Experts say don't be afraid to ask friends, family and co-workers if they are having suicidal thoughts

SEATTLE -- It's one of the top three most rapidly increasing causes of death in the country. Suicide rates increased 25% across the U.S. between 1999 and 2016.

Twenty-five states experienced a more than 30% increase.

Here in Washington, it was about 19%.

It brings up a question of what we can do as a society to change the statistics.

At the Crisis Clinic in King County, they are trying to make a difference one call at a time.

Volunteers working the Crisis Line room alone received nearly 120,000 calls last year for help.

With the recent celebrity suicides, the clinic is expecting call volumes to go up.

The Crisis Clinic has 40 people taking turns fielding calls 24/7.

The callers can stay anonymous.

Volunteers go through robust training to know what to say to people who are struggling.

They listen and spread hope to people who are having suicidal thoughts.

“Less than 5% of the time we actually have to do an active rescue or dispatch 911. We are really able to calm those people down to a level of feeling like they have a plan,” Clinical Director Dipti Chrastka said.

The message is that everyone can do what the volunteers are doing in everyday life.

“People are afraid to use the word suicide with a friend or loved one that they are worried about,” Crisis Clinic Executive Director Allie Franklin said.

Franklin says if anyone seems hopeless or helpless around you, ask them if they are having suicidal thoughts. Franklin says many will stay away from that subject thinking it would plant suicidal thoughts.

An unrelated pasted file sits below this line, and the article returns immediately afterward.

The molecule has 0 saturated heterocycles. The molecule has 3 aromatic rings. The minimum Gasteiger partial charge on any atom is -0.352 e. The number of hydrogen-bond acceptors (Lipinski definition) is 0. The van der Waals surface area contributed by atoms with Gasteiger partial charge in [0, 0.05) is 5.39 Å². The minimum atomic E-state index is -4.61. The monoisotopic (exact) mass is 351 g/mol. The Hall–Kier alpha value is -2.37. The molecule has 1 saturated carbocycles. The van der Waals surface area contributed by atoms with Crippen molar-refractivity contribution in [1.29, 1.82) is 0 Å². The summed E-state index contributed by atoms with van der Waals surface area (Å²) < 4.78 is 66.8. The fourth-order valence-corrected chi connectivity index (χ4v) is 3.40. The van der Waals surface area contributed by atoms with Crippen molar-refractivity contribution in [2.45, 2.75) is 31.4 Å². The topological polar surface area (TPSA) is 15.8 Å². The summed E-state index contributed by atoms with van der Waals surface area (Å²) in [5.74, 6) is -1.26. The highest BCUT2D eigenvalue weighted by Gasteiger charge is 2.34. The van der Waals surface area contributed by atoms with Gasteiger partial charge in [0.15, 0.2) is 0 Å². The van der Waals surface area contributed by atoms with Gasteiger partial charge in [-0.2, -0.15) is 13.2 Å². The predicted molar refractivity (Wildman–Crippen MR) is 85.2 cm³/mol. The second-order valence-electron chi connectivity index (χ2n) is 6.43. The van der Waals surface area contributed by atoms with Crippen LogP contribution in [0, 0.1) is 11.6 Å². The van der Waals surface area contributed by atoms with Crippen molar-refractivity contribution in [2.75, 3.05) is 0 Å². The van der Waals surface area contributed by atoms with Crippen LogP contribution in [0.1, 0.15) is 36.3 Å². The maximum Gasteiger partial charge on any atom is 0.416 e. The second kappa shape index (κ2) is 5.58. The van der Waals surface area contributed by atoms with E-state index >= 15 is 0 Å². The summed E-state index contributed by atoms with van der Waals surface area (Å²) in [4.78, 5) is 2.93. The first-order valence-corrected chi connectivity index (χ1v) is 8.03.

“That doesn’t plant a seed that says I am an OK person to talk to about that -- anyone can ask that question, you don’t have to be a therapist,” Franklin said.

If the answer is yes, eliminate immediate risks.

“So getting things that someone would use to harm themselves,” Franklin said.

And offer to get help together.

“Can we together call the National Suicide Prevention Lifeline or one of the crisis lines?" Franklin said.

Franklin says when a celebrity dies by suicide, it does bring more awareness but it could also make it harder for those suffering from depression.

“We worry about contagion, we worry about someone feeling gosh, this feels very hopeless,” Franklin said.

That's why she says the focus should not be about how someone died, instead it should be on the support and compassion that is out there for those struggling.

If you need help call 1-866-4CRISIS or 206-461-3222.

If you live outside King County, you can call 1-800-273-8255.